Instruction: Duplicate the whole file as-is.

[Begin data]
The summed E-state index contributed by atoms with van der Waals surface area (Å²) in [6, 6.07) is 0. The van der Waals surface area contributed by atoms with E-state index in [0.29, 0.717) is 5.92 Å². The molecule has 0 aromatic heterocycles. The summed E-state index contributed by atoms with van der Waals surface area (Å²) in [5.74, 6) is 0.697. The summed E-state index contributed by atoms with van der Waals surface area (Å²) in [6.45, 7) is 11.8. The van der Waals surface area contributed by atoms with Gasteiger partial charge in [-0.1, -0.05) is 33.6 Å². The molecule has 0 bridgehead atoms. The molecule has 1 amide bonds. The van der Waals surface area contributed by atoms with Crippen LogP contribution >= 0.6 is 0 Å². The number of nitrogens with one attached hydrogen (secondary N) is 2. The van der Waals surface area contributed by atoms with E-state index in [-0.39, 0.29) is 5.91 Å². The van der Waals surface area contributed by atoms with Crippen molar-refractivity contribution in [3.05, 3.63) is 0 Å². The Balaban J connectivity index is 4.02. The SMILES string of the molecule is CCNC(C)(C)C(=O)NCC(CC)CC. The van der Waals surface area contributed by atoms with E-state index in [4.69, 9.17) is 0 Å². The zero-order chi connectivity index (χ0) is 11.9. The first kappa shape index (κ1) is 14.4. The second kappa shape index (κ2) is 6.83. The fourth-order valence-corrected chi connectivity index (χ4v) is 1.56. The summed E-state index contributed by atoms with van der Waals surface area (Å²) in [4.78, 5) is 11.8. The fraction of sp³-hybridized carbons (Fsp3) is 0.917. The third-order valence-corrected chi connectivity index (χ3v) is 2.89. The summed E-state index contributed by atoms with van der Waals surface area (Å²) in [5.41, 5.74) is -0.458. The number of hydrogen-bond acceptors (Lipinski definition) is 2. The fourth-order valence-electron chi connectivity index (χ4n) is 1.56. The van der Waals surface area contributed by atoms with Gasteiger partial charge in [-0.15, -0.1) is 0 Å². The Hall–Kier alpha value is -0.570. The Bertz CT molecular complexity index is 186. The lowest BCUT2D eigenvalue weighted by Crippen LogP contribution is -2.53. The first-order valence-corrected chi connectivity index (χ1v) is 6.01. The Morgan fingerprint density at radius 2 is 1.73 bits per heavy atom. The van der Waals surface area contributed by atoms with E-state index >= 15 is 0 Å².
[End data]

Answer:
The summed E-state index contributed by atoms with van der Waals surface area (Å²) in [6, 6.07) is 0. The van der Waals surface area contributed by atoms with E-state index in [0.29, 0.717) is 5.92 Å². The molecule has 0 aromatic heterocycles. The summed E-state index contributed by atoms with van der Waals surface area (Å²) in [5.74, 6) is 0.697. The summed E-state index contributed by atoms with van der Waals surface area (Å²) in [6.45, 7) is 11.8. The van der Waals surface area contributed by atoms with Gasteiger partial charge in [-0.1, -0.05) is 33.6 Å². The molecule has 0 bridgehead atoms. The molecule has 1 amide bonds. The van der Waals surface area contributed by atoms with Crippen LogP contribution >= 0.6 is 0 Å². The number of nitrogens with one attached hydrogen (secondary N) is 2. The van der Waals surface area contributed by atoms with E-state index in [-0.39, 0.29) is 5.91 Å². The van der Waals surface area contributed by atoms with Crippen molar-refractivity contribution in [3.05, 3.63) is 0 Å². The Balaban J connectivity index is 4.02. The SMILES string of the molecule is CCNC(C)(C)C(=O)NCC(CC)CC. The van der Waals surface area contributed by atoms with E-state index in [4.69, 9.17) is 0 Å². The zero-order chi connectivity index (χ0) is 11.9. The first kappa shape index (κ1) is 14.4. The second kappa shape index (κ2) is 6.83. The fourth-order valence-corrected chi connectivity index (χ4v) is 1.56. The summed E-state index contributed by atoms with van der Waals surface area (Å²) in [4.78, 5) is 11.8. The fraction of sp³-hybridized carbons (Fsp3) is 0.917. The third-order valence-corrected chi connectivity index (χ3v) is 2.89. The summed E-state index contributed by atoms with van der Waals surface area (Å²) in [5.41, 5.74) is -0.458. The number of hydrogen-bond acceptors (Lipinski definition) is 2. The fourth-order valence-electron chi connectivity index (χ4n) is 1.56. The van der Waals surface area contributed by atoms with Gasteiger partial charge in [-0.15, -0.1) is 0 Å². The Hall–Kier alpha value is -0.570. The Bertz CT molecular complexity index is 186. The lowest BCUT2D eigenvalue weighted by Crippen LogP contribution is -2.53. The first-order valence-corrected chi connectivity index (χ1v) is 6.01. The Morgan fingerprint density at radius 2 is 1.73 bits per heavy atom. The van der Waals surface area contributed by atoms with E-state index >= 15 is 0 Å².